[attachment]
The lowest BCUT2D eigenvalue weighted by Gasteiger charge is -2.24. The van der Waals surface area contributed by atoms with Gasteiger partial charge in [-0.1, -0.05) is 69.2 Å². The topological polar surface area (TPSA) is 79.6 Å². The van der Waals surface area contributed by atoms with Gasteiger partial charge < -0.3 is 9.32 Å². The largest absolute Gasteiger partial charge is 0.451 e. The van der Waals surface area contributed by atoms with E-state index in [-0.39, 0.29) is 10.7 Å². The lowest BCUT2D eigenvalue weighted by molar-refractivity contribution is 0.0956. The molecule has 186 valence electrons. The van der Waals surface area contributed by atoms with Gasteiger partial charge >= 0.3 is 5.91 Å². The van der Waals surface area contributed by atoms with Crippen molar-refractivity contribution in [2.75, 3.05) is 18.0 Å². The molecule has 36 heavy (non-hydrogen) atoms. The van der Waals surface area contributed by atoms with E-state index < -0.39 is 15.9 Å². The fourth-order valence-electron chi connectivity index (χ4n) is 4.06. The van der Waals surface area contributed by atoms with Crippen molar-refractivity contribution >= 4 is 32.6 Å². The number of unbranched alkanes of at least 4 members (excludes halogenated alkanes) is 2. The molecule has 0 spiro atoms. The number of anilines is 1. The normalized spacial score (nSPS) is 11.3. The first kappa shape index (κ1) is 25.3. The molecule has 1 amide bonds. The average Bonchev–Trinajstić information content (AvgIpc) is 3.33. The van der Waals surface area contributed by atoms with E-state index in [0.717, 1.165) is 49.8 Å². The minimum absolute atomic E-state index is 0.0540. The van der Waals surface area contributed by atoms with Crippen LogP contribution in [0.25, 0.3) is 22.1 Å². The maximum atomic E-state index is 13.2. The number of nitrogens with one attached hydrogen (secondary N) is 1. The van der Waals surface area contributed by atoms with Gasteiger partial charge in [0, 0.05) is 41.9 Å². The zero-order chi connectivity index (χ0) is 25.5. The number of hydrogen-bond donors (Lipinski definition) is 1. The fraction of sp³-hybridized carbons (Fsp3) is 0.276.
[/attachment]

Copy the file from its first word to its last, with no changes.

The lowest BCUT2D eigenvalue weighted by Gasteiger charge is -2.24. The van der Waals surface area contributed by atoms with Gasteiger partial charge in [-0.1, -0.05) is 69.2 Å². The topological polar surface area (TPSA) is 79.6 Å². The van der Waals surface area contributed by atoms with Gasteiger partial charge < -0.3 is 9.32 Å². The largest absolute Gasteiger partial charge is 0.451 e. The van der Waals surface area contributed by atoms with E-state index in [-0.39, 0.29) is 10.7 Å². The lowest BCUT2D eigenvalue weighted by molar-refractivity contribution is 0.0956. The molecule has 186 valence electrons. The van der Waals surface area contributed by atoms with Gasteiger partial charge >= 0.3 is 5.91 Å². The van der Waals surface area contributed by atoms with Crippen molar-refractivity contribution in [2.75, 3.05) is 18.0 Å². The molecule has 36 heavy (non-hydrogen) atoms. The van der Waals surface area contributed by atoms with E-state index < -0.39 is 15.9 Å². The fourth-order valence-electron chi connectivity index (χ4n) is 4.06. The van der Waals surface area contributed by atoms with Crippen molar-refractivity contribution >= 4 is 32.6 Å². The number of unbranched alkanes of at least 4 members (excludes halogenated alkanes) is 2. The molecule has 0 spiro atoms. The number of anilines is 1. The normalized spacial score (nSPS) is 11.3. The first kappa shape index (κ1) is 25.3. The molecule has 1 amide bonds. The average Bonchev–Trinajstić information content (AvgIpc) is 3.33. The van der Waals surface area contributed by atoms with E-state index in [0.717, 1.165) is 49.8 Å². The minimum absolute atomic E-state index is 0.0540. The van der Waals surface area contributed by atoms with Crippen LogP contribution in [0.25, 0.3) is 22.1 Å². The maximum atomic E-state index is 13.2. The number of nitrogens with one attached hydrogen (secondary N) is 1. The van der Waals surface area contributed by atoms with Gasteiger partial charge in [0, 0.05) is 41.9 Å². The zero-order chi connectivity index (χ0) is 25.5. The number of hydrogen-bond donors (Lipinski definition) is 1. The fraction of sp³-hybridized carbons (Fsp3) is 0.276.